Re: [OPE-L] request

Date: Wed Jul 05 2006 - 16:19:02 EDT


I believe this is the post you wanted to see.  Do you have any
opinions about White's argument ... or his book?

In solidarity, Jerry
Brooklin, ME

---------------------------- Original Message ----------------------------
Subject: Re: [OPE-L] ISMT Conference in July on Marx and MEGA 2
From:    "Paul Zarembka" <zarembka@BUFFALO.EDU>
Date:    Sat, July 1, 2006 2:30 pm

J.D. White's provocative argument is that "Results of the Immediate
Process of Production" was left out of the published version of Vol. I
because 'subsumption', its main theoretical concept, didn't work to
link Vol. I and Vol. III.  'Subsumption' was even deleted where Marx
had been in drafts for earlier parts of Vol. I.

Sometimes it is argued the dropping of 'Results' was not a significant
act on Marx's part.  This avoids issues at stake.

Paul Z.

Quoting Michael Heinrich <m.heinrich@PROKLA.DE>:

> Jerry,
> the case is a little bit more complicated. When we look at the
> edited
> three volumes of "Capital" we can say, that the draft of the edited
> vol.
> 3 was written before the drafts of the edited vol. 2.  But Marx
> wrote
> much more than the drafts, which Engels used for the edition.
> Therefore
> the order of writing is not just vol.3 - vol. 1 - vol. 2.
> In 1863-65 Marx wrote drafts for all three (theoretical) books of
> "Capital" (we must distinguish volume and book to understand Marx
> letters correctly. He planned to write four books, in three volumes,
> but
> the content of the volumes changed). He started 1863/64 with the
> draft
> of book I (the only part which remained is "Results of the immediate
> process of production"). After finishing the draft of book I, he
> continued with book III (1864/65), but rather soon (during the first
> three chapters, what became later the first three sections) he
> interrupted and wrote a draft of book II. After finishing this draft
> he
> continued with book  III and stopped his work at the end of 1865
> (with
> the unfinished chapter on classes). In January 1866 he started to
> prepare book I for publishing (he thought, that vol.1 could include
> book
> I and II). After publishing book I in vol. 1 (1867) he tried to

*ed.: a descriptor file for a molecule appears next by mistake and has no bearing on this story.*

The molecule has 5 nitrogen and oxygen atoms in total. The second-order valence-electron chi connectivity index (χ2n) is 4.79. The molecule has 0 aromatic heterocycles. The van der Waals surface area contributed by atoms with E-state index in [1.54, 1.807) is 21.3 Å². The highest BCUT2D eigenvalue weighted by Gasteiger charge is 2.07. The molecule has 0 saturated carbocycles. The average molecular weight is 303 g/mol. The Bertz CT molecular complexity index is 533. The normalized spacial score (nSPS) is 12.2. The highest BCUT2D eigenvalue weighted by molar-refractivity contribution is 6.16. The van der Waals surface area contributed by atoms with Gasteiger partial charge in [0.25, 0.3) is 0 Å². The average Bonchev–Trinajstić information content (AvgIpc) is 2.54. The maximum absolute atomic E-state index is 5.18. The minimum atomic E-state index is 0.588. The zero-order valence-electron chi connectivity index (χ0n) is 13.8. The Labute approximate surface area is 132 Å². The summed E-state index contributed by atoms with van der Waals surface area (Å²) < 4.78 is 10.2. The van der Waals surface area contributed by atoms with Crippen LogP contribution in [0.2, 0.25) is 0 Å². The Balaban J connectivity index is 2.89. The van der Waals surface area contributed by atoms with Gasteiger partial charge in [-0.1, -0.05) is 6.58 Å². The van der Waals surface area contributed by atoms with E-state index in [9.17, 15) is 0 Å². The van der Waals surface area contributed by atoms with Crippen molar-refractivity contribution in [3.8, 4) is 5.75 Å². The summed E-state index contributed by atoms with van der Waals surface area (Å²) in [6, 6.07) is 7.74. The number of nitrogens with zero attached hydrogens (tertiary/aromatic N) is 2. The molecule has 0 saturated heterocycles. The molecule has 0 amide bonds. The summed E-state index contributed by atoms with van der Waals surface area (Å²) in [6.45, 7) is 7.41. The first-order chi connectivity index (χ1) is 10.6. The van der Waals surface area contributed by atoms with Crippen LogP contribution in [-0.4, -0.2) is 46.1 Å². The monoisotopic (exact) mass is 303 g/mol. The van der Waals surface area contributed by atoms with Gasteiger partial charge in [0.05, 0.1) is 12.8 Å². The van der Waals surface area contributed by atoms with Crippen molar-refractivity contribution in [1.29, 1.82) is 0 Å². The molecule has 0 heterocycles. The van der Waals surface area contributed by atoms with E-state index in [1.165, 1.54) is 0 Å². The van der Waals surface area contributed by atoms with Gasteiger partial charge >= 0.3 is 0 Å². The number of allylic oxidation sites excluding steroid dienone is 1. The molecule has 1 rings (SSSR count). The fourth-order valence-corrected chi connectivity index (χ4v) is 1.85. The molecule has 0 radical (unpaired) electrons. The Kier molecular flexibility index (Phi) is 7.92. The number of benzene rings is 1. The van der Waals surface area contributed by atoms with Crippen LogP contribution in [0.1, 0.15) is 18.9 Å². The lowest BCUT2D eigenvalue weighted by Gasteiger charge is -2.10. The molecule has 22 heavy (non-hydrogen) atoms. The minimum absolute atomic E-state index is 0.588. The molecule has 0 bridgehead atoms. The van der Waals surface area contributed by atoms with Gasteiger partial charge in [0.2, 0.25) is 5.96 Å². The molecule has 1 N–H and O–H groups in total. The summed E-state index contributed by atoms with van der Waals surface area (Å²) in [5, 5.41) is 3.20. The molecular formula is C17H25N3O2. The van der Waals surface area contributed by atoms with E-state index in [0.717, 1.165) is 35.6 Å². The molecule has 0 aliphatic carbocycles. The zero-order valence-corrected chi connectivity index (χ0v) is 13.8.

> prepare
> vol. 2 (which now should include book II and III) and for this he
> started reworking his draft on book II and a number of new drafts
> for
> book II emerged. When Engels edited vol. 2 (containing book 2) he
> used
> only the more recent manuscripts and not the manuscript of 1863-64.
> But
> for book III, Engels must use the "old" manuscript of 1864/65.
> The precise order of writing was determined by different factors:
> what
> was clear for Marx and, what was an open question (for example that
> Marx
> in 1864 started with book III after finishing book I may have had
> the
> reason, that he wanted to write down something what was clear to
> him,
> but then he realized, that he also needed some results of book II
> and
> therefore he interrupted the work on book III) and especially in the
> seventies the wish to publish vol. 2  determined Marx to concentrate
> on
> book II.
> In solidarity
> Michael
> ope-admin@RICARDO.ECN.WFU.EDU schrieb:
> >Michael H et al,
> >
> >What do we know about _why_ Marx wrote the drafts in the order in
> >which he did?  I.e. _why_ did he write the drafts for what became
> >Volume 3 of _Capital_ before writing Volume I?; why did he write
> the
> >drafts for most of what became Volume 2 after writing the drafts
> for
> >what became Volume 3 and Volume 1?
> >
> >My supposition -- subject to correction -- is that _it didn't
> matter_
> >what order he wrote the volumes of _Capital_, but that still
> doesn't
> >answer the question _why_, does it?
> >
> >In solidarity, Jerry
> >Somesville, MDI

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